Cross Fell Pilgrimage June 2022

Nearly 50 pilgrims joined in the second climb up Cross Fell on the 18th June 2022 under the leadership of Bishop Paul Swarbrick, the Bishop of Lancaster, in whose Diocese Cross Fell resides. John Bradburne’s Birthday is on the 14th June 1921 and the anniversary of his death is on 5th September 1979. The previous walk had been held in September and the weather was so atrocious, wind, gales, hail, rain and snow we decided to hold the next walk in June assuming we would have much better weather. We had none of it. The weather was almost similar to the weatherwe experienced in September. It is for this reason that the John Bradburne Memorial Society has decided to hold the next walk up Cross Fell on 15th July 2023. Surely if a walk is held in July, we might experience some better weather? We won’t hold our breath.

Cross Fell is the second highest fell in England outside of the Lake District National Park. It is a walk which has to be taken seriously, as the boggy terrain and lack of clear pathways in some parts can make the climb challenging. Having the right footwear and clothing are certainly essential.

John Bradburne was never one for taking the easiest route and his life was a metaphor for searching for God in unexpected places. We learnt at the beginning of the walk as we gathered in the Church of St John the Evangelist at Skirwith

that John’s father was once the Vicar of the Church. The vicarage was a stone’s throw away from the Church where John grew up and played. The Society hosted an exhibition of the life of John Bradburne in the village hall and this helped to inform those new walkers who may not have known too much about John. Fortified with tea and biscuits kindly provided by the parishioners of St John, we set off on our walk.

This year the organisers decided we would make our ascent from the East side of the Fell. Initially there is an easy ascent across elds and moorland with the occasional boggy section. It was in these sections that we discovered that helping each other was the sure way of getting out of difficulty. There is nothing worse than hiking in wet boots or even worse, wet socks. Moving along to the base of the Fell there is a long grassy incline which eventually takes us to an undisclosed path – having a mobile phone with GPS certainly helps you to know exactly where you are. Once off this path, we come to a very distinct path made up of stepping stones which leads us to the top of Cross Fell. From here we have a 200 metre walk to the trig point and the welcome wind shelter in the form of a cross.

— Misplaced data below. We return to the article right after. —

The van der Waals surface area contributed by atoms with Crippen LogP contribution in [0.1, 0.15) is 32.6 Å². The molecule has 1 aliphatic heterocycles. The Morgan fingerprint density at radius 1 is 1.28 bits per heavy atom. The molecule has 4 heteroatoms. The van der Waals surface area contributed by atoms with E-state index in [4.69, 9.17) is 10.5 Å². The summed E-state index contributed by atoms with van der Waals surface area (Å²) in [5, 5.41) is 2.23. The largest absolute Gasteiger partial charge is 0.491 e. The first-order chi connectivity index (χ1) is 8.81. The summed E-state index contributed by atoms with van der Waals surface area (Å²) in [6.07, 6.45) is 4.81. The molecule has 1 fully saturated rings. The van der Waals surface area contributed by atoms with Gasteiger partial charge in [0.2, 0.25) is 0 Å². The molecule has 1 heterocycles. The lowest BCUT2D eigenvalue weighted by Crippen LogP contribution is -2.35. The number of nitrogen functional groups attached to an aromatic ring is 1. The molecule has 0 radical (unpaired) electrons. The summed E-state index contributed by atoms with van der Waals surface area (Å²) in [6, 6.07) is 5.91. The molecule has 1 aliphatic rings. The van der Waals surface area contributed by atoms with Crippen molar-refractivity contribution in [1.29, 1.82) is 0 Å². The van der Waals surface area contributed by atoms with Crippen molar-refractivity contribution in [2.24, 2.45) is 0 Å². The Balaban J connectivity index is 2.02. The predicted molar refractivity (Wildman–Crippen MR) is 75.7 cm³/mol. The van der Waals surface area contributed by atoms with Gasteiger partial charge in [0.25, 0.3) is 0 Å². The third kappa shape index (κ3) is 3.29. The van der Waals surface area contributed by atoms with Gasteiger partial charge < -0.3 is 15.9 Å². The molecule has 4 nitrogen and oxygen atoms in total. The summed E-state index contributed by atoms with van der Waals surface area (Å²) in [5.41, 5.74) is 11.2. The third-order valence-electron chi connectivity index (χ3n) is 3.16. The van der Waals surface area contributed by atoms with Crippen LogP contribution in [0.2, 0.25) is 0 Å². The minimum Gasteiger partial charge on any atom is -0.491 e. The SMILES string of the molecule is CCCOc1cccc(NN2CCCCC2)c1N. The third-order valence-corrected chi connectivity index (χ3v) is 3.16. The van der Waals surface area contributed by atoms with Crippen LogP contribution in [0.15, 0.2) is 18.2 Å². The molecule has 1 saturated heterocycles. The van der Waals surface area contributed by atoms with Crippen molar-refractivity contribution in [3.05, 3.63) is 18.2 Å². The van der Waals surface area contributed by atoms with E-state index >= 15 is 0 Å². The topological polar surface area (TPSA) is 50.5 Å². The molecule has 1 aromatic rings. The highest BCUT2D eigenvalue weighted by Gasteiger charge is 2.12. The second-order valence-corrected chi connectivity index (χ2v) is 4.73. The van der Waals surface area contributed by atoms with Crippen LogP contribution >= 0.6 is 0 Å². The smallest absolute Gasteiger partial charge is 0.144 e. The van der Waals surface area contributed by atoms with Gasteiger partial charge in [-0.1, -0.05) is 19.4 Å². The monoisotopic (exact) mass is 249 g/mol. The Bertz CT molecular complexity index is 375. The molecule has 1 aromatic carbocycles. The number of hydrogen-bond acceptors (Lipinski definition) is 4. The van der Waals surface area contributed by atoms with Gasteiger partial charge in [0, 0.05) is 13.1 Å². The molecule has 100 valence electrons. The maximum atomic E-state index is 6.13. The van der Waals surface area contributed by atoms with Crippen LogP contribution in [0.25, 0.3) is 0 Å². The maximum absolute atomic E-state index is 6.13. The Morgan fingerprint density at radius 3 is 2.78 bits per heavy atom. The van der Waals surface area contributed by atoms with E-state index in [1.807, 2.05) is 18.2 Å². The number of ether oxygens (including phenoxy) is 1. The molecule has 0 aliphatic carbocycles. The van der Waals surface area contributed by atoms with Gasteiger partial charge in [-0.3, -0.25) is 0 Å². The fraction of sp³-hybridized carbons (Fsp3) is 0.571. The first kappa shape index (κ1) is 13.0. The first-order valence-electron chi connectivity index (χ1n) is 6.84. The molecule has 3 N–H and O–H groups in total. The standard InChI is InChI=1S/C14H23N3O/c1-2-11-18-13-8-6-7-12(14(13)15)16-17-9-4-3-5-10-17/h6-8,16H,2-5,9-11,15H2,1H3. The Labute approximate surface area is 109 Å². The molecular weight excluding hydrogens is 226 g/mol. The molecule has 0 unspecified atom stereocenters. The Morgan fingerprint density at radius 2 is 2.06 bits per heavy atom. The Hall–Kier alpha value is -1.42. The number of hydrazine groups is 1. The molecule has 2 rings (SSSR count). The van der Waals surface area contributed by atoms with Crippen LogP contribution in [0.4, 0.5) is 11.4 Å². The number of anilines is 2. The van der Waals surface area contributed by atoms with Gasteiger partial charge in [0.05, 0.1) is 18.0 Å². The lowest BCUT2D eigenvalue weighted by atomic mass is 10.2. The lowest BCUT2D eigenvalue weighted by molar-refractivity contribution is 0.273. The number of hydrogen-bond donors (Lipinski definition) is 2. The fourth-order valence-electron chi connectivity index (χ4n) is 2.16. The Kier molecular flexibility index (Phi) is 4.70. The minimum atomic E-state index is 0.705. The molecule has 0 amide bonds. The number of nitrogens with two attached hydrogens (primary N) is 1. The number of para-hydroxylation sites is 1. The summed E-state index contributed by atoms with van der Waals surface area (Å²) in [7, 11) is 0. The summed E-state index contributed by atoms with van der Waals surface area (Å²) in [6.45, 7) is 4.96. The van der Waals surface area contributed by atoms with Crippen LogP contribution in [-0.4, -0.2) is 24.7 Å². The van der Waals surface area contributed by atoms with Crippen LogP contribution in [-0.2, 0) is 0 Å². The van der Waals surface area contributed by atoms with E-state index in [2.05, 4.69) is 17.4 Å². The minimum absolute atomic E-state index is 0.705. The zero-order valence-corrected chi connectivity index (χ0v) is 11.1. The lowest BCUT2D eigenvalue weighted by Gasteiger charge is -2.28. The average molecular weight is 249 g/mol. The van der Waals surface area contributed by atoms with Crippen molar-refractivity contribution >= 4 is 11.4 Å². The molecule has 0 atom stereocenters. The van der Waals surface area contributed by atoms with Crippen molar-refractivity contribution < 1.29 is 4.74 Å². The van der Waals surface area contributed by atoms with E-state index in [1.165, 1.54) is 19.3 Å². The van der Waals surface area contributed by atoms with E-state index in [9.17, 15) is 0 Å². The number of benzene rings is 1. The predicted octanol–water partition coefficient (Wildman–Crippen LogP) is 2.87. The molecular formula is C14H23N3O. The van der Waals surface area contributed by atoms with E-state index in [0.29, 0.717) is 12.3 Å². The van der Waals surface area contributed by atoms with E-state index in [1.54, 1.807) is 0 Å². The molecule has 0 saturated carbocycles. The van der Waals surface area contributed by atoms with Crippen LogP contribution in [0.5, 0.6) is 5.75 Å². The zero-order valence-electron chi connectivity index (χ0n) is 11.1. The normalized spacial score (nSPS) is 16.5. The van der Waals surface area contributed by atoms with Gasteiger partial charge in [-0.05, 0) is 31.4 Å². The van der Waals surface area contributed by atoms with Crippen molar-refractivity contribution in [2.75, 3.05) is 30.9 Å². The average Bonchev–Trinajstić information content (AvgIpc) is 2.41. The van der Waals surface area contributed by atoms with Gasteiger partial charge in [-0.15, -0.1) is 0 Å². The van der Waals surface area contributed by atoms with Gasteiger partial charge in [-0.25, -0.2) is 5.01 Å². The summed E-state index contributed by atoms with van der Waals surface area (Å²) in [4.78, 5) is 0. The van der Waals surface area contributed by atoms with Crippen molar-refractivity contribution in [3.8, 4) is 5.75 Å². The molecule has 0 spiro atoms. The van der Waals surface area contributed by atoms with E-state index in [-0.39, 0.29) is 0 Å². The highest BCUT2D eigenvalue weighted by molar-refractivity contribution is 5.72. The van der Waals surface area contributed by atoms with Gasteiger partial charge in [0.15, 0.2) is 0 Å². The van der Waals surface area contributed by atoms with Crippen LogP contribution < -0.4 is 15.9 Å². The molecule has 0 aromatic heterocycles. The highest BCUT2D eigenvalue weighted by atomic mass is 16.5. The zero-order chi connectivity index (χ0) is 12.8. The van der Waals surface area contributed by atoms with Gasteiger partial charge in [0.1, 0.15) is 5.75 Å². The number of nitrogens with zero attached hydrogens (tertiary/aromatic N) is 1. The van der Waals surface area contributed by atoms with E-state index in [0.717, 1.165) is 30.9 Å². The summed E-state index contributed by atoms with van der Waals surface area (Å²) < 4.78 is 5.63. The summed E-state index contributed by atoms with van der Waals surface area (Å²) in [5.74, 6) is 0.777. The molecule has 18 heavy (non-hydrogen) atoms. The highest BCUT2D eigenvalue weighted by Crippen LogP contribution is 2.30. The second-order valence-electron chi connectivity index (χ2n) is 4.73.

As we arrived the wind got up and the visibility was non- existent. On a good day (whenever they are) you can see across into Yorkshire and even the North East. We huddled together as we ate our sandwiches and drank our hot drinks. We did not dally too long but long enough for Bishop Paul to lead us in prayer and read one of the poems that John had written. The majority of walkers decided to return down the fell from the way we ascended, only a couple of experienced walkers returned by the western route and the even more boggy terrain.

Despite the weather, the sun eventually decided to make an appearance on our descent. Everyone was undeterred by the weather and we’re looking forward to the walk again next year. We arrived at our starting point, St Lawrence, Kirkland. Photos were taken and some managed a cup of beer and a tipple of wine. If those who attended could bring along with them one more friend next year, we would have a good gathering to enjoy our walk even more. Like John we are all pilgrims searching for God and He can indeed be found in unexpected places. The hardships that we may have experienced on our short climb were as nothing compared to the hardships that John bore during his lifetime and especially when he lived at Mutemwa Leprosy Care Centre. For more information regarding John Bradburne and to keep informed about next year’s walk please

Alex Walker

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